McGeeney's presence significant but the referee could prove crucial
There are seven games on offer this weekend but only two, in my opinion, that will ultimately contribute to the national debate on where Sam will rest next September.
First up is the possibility of the game of the championship to date. We had labelled Donegal's opener versus Tyrone as a blockbuster but it never quite got to the level expected. Now, Donegal do battle in the quarter-final and this time they must travel to Armagh.
Of course, Donegal will be keen favourites to win this, but of course Armagh can turn them over. Armagh are defending their honour in their Athletic Grounds, this is Ulster and Armagh has Kieran McGeeney on the sideline to demand every last ounce from his troops.
You think that McGeeney's presence is not significant? Ask the good folk of Kildare if it matters. The former contenders were last 8/last 4 in the All-Ireland Series, and a Division 1 team annually under his management. Contenders most times they faced Dublin in Leinster. These days they are scrapping to steal a draw against Laois and find themselves in Division 3. It matters. McGeeney matters.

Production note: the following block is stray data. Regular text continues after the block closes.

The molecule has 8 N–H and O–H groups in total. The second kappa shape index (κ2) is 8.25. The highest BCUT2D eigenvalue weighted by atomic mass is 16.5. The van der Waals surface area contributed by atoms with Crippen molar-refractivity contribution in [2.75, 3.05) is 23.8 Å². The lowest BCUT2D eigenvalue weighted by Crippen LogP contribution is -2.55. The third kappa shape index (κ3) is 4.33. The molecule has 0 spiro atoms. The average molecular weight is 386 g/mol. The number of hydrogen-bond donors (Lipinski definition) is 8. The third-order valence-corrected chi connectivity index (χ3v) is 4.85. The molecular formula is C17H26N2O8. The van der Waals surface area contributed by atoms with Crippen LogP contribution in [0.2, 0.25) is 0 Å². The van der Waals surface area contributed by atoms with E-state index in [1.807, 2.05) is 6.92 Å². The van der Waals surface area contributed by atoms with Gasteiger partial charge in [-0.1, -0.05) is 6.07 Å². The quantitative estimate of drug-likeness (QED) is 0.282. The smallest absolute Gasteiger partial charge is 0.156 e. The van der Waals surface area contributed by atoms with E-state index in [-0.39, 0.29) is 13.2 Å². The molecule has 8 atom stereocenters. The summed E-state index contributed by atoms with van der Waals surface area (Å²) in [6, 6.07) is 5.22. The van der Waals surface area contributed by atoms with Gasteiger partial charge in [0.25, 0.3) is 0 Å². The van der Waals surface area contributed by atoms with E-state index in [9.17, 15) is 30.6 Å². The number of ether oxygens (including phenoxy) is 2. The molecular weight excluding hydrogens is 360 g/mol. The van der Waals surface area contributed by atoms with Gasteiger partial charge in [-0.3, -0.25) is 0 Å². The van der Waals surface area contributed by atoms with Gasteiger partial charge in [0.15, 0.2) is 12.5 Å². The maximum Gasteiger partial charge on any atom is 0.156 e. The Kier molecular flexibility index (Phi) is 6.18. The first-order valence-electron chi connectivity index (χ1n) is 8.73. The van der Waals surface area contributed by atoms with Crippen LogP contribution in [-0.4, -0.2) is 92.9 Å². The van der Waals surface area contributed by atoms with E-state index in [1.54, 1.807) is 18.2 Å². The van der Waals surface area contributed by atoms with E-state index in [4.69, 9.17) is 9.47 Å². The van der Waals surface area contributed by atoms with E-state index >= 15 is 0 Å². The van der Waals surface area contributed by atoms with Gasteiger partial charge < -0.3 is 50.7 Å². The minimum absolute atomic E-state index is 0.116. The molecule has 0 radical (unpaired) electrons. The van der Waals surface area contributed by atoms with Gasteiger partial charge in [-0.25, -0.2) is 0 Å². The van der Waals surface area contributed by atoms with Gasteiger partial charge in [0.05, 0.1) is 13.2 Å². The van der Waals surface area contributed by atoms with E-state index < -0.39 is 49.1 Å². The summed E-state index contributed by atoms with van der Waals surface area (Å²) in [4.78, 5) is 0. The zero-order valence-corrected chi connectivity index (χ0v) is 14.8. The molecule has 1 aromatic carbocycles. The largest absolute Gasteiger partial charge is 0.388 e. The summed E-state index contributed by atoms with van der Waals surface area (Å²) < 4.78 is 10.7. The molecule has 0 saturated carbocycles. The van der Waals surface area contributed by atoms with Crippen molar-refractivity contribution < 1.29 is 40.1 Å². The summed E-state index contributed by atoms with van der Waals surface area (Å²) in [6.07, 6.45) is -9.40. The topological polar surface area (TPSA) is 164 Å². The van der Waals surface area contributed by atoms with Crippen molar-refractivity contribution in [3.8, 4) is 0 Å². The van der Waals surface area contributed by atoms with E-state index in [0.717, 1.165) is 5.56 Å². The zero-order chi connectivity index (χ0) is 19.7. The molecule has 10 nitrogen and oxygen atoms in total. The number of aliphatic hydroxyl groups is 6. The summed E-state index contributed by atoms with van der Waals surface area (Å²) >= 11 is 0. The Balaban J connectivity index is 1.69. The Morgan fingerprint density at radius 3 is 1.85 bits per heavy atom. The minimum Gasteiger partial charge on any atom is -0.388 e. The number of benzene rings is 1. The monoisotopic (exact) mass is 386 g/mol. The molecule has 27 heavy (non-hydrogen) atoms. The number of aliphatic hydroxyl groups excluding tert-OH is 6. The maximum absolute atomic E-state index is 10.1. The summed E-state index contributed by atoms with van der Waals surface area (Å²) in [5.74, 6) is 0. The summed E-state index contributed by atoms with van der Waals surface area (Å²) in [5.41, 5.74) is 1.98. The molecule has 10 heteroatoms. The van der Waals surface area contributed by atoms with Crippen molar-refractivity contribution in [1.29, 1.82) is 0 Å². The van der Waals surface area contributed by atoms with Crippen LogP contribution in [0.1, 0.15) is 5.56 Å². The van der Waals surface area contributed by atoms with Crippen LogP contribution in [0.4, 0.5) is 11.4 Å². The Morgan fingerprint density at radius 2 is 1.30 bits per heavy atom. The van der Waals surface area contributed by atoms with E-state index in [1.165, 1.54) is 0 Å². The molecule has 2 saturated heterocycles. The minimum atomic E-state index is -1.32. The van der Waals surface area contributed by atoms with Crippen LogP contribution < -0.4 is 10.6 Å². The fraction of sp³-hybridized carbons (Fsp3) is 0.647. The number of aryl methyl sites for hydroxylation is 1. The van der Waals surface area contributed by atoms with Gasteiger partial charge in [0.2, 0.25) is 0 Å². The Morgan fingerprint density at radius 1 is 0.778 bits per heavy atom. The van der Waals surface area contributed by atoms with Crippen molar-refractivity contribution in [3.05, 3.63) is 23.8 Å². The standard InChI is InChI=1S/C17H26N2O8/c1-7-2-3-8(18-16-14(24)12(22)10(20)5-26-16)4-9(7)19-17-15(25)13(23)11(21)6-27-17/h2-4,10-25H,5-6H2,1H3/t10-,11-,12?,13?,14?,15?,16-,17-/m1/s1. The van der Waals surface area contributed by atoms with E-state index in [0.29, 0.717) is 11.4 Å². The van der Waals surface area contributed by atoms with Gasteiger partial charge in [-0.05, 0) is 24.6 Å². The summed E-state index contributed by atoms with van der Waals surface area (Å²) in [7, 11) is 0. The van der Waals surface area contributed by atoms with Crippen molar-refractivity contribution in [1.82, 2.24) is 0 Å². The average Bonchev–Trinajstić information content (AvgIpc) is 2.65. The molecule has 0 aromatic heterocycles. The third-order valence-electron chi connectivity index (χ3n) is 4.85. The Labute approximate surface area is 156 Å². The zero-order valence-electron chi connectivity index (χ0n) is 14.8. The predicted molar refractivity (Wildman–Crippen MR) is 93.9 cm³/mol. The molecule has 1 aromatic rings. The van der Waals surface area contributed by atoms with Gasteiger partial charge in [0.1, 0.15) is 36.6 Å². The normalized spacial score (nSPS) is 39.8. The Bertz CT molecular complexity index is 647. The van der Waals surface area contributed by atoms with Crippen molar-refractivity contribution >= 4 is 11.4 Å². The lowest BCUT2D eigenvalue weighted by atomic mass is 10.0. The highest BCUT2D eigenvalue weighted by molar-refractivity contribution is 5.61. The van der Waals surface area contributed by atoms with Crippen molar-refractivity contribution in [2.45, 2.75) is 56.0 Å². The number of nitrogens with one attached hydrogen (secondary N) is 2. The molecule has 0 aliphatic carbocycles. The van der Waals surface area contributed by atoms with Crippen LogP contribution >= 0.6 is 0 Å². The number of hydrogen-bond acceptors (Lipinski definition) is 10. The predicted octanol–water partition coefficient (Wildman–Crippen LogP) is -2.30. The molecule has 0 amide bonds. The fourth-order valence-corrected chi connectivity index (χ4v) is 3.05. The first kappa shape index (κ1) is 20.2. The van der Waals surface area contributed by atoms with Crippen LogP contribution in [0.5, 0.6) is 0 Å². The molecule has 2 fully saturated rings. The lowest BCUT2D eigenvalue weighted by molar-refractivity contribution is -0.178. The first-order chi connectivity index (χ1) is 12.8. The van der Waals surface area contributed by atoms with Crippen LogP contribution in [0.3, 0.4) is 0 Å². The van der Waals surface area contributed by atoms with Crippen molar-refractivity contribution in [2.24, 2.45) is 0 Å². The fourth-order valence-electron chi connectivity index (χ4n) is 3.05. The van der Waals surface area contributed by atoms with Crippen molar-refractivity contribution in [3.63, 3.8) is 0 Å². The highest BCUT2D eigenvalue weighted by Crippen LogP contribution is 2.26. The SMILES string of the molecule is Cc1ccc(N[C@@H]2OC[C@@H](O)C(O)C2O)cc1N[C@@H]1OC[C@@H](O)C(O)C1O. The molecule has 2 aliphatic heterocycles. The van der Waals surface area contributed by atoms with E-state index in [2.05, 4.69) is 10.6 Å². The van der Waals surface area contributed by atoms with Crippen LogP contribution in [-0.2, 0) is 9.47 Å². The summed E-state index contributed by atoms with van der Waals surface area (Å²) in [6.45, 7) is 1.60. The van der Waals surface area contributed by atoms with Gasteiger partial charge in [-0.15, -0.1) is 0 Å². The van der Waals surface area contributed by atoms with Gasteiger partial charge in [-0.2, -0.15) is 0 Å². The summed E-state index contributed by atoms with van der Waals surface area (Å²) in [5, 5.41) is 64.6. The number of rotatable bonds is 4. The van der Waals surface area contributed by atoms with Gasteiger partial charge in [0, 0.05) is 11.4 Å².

But McGeeney (pictured)will not be the key man on Sunday. Nor any footballer that togs out. No, the man-in-the-middle Dave Coldrick (Meath), will decide most things. Perhaps even who wins.
The investment of time and effort into the techniques required to tackle properly in the modern game remain the greatest focus for both of these teams. Donegal currently tackle better and concede less scorable frees. Armagh are a little behind in their execution of legitimate tackles and may suffer.
Discipline on and off the field will most likely be decisive. Coldrick is the top referee in the country, closely followed by Pádraig Hughes of Armagh who will whistle the Galway - Mayo game a few hours later.
A lot will be expected from both men.
Can Galway beat Mayo? Even without Willie Joe? Unlikely but nobody knows for sure. It's ten weeks since Mayo last togged out and after a dull NFL campaign and desperately disappointing end to the 2014 championship, the jury is out. Are Mayo improving, stagnant or going slightly backwards? Sunday will tell all.
But it seems to me, that just now, Galway are unable to match the deep conditioning, hardiness and strength in the tackle that Mayo, we expect, will produce. In most other areas Galway can match Mayo: certainly in midfield and attack but it the aforementioned physical power of the backline that is likely to separate the teams. But, nobody is sure about any of this. Roll on Sunday.